Three years ago, Rep. Michele Bachmann (R-Minn.) was happy, even “humbled,” to be included in the National Women’s History Museum’s online exhibit “Profiles in Motherhood.”
But it turns out she doesn’t support the institution that recognized her.
The House voted Wednesday to appoint a bipartisan commission to conduct a feasibility study for the nearly two-decades-in-the-making National Women’s History Museum. Thirty-three House members, and just two women, voted against the measure. It’s safe territory for Republicans because the plan is to fund the museum with private money. Right now the museum exists only as an idea, with an active Web site.
Bachmann, who ran for president but said recently that many in the country aren’t ready for a female president, bashed the idea of the museum, which she said would “enshrine the radical feminist movement that stands against the pro-life movement, the pro-family movement and pro-traditional marriage movement.”
On the House floor, Bachmann acknowledged cooperating with the museum for a feature on her role as a foster mother. Though “honored,” she said, “I’m deeply concerned that any worthy exhibits are clearly the exception and not the rule.”
Joan Wages , the museum’s president and chief executive, called Bachmann’s opposition “troubling” because it reduces women’s history “down to one issue, which is abortion or pro-life.”
“It’s like they are totally lacking an understanding of the breadth of women’s history,” Wages said.
Guess Bachmann wasn’t quite humbled enough.
The Pacific island nation of Palau will commemorate the 70th anniversary in September of the Battle of Peleliu, one of the bloodiest engagements of World War II. The battle ended with nearly 10,000 Marines and soldiers killed or wounded.
Island tourism promoters are touting the planned ceremony, saying it will feature the country’s president and the U.S. ambassador.
One problem: As of now, there is no U.S. ambassador.
The nominee, Amy Jane Hyatt , a 28-year career Foreign Service officer who was first nominated nearly a year ago, is still awaiting confirmation by the Senate.
Her nomination, like that of 18 other career diplomats awaiting a vote by the full Senate floor, is merely collateral damage in the partisan battle over nominations that intensified after Senate Majority Leader Harry Reid triggered the “nuclear option” and limited the ability of the Republican minority to block nominees by filibuster.
The career nominees have waited for Senate action about 250 days so far on average, even though they are nonpartisan and their hostage value is thus pretty close to nil. The only things damaged by this situation are the country’s national security, its economic well-being, its ability to get solid trade, food and energy deals, and its capacity to foster U.S. human rights and other values.
Nine of those career folks stranded on the Senate floor are nominated to serve in mineral- and energy-rich Africa. It’s obviously hard to lead there (either from behind or in front) when trained diplomats aren’t in place. In contrast, does anyone think the Chinese are not fully staffed there, locking up deals for raw materials, oil, food and such? Yet one out of every five U.S. ambassadorial posts in Africa is empty.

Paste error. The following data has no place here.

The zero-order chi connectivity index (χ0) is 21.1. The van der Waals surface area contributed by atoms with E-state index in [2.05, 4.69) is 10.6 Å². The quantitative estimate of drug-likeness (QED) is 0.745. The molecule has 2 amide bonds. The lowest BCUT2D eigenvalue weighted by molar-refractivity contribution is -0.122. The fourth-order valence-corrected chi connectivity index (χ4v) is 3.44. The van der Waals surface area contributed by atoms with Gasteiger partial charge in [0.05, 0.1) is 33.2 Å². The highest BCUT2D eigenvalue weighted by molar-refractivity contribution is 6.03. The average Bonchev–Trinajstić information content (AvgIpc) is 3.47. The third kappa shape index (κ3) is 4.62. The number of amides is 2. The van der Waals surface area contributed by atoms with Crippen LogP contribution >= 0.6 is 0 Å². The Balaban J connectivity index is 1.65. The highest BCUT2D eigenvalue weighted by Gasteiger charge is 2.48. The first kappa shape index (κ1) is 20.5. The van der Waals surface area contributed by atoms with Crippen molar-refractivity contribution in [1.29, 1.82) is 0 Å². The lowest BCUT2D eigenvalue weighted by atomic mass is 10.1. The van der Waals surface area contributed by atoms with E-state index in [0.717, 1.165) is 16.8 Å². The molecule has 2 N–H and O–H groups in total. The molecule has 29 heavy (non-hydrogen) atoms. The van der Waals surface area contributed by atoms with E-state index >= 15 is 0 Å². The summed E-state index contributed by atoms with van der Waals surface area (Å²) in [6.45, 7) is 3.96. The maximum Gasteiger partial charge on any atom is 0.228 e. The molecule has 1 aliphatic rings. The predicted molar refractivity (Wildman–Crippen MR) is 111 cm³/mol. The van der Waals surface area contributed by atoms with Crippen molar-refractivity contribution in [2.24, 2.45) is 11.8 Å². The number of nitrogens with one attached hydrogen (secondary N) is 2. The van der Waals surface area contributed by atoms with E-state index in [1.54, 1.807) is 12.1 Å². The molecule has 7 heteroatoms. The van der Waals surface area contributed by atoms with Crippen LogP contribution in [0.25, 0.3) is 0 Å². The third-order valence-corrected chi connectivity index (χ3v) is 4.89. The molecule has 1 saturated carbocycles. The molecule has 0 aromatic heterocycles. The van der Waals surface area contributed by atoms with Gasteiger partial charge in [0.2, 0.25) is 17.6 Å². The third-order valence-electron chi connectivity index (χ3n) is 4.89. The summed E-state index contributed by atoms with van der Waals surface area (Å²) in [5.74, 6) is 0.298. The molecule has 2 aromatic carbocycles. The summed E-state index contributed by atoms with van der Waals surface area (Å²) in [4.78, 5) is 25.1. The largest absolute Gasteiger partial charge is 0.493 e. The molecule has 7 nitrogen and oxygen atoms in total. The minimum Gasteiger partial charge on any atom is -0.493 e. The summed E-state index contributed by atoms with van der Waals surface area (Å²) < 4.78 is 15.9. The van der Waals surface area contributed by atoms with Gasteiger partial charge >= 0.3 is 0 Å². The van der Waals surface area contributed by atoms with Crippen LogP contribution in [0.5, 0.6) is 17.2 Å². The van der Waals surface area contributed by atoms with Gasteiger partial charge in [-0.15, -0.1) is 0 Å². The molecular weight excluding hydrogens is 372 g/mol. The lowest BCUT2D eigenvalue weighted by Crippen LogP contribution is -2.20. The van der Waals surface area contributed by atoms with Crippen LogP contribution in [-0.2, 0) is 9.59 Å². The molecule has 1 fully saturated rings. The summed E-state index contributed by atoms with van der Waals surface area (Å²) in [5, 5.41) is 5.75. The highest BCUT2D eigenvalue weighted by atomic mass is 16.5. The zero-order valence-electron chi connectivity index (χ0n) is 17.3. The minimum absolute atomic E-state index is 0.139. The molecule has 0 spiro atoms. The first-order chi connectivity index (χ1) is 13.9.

Fighting over political appointees is one thing. But at this rate, people might start thinking this country is on a path from indispensable nation to failed state.
Perhaps it’s too late to go back to the days when most career diplomats were confirmed in groups by unanimous consent. At this point, common sense would suffice.
Speaking of nominations, the International Civil Aviation Organization (ICAO), a U.N. organization that deals with air safety and security and coordinates international aviation standards, is meeting next week in Montreal to talk about improving tracking technology — something that would help locate flights that vanish, like Malaysia Airlines Flight 370.
But there is no confirmed U.S. official to lead the U.S. delegation to the organization — although U.S. officials, folks from the Federal Aviation Administration and so on, will be there. The nominee to be U.S. representative is Obama mega-bundler Michael Lawson , a former head of the Los Angeles board of airports commissioners who was nominated last year.
In this case, he’s not a hostage in the partisan standoff in the Senate on nominees. He’s still awaiting a vote in the Senate Foreign Relations Committee. We’re hearing that he’ll be confirmed but that there were some policy questions raised in committee that needed to be addressed.
The ICAO has also been discussing how to boost the odds of finding those black (really orange) boxes, through extending battery power and the range of the pings they emit. There is also talk of having the boxes float after a crash. (A source says Air Force One apparently has that technology. The White House did not confirm.)
The Senate unanimously confirmed President Obama’s grade-school friend from Hawaii, Pamela Hamamoto, to be the next U.S. ambassador to the United Nations in Geneva.
A former investment banker, Hamamoto was a campaign bundler for Obama and introduced him at a California fundraiser ahead of the 2012 election.
“I still remember the first time I saw him on the playground when a classmate pointed at him and asked me, ‘Do you know Barry? Because he’s a new kid, too.’ And so I looked at him and I remember, I must confess, that it didn’t cross my mind at the time that this young boy with bare feet and chubby cheeks would grow up to be president of the United States,” Hamamoto said, according to an October 2012 story in Politico.
The Senate on Thursday also unanimously confirmed Ted Mitchell to be undersecretary of education. Mitchell is chief executive of the NewSchools Venture Fund, which raises private dollars to invest in innovative public education, including charter schools.
The blog: washingtonpost.com/
intheloop. Twitter: @InTheLoopWP.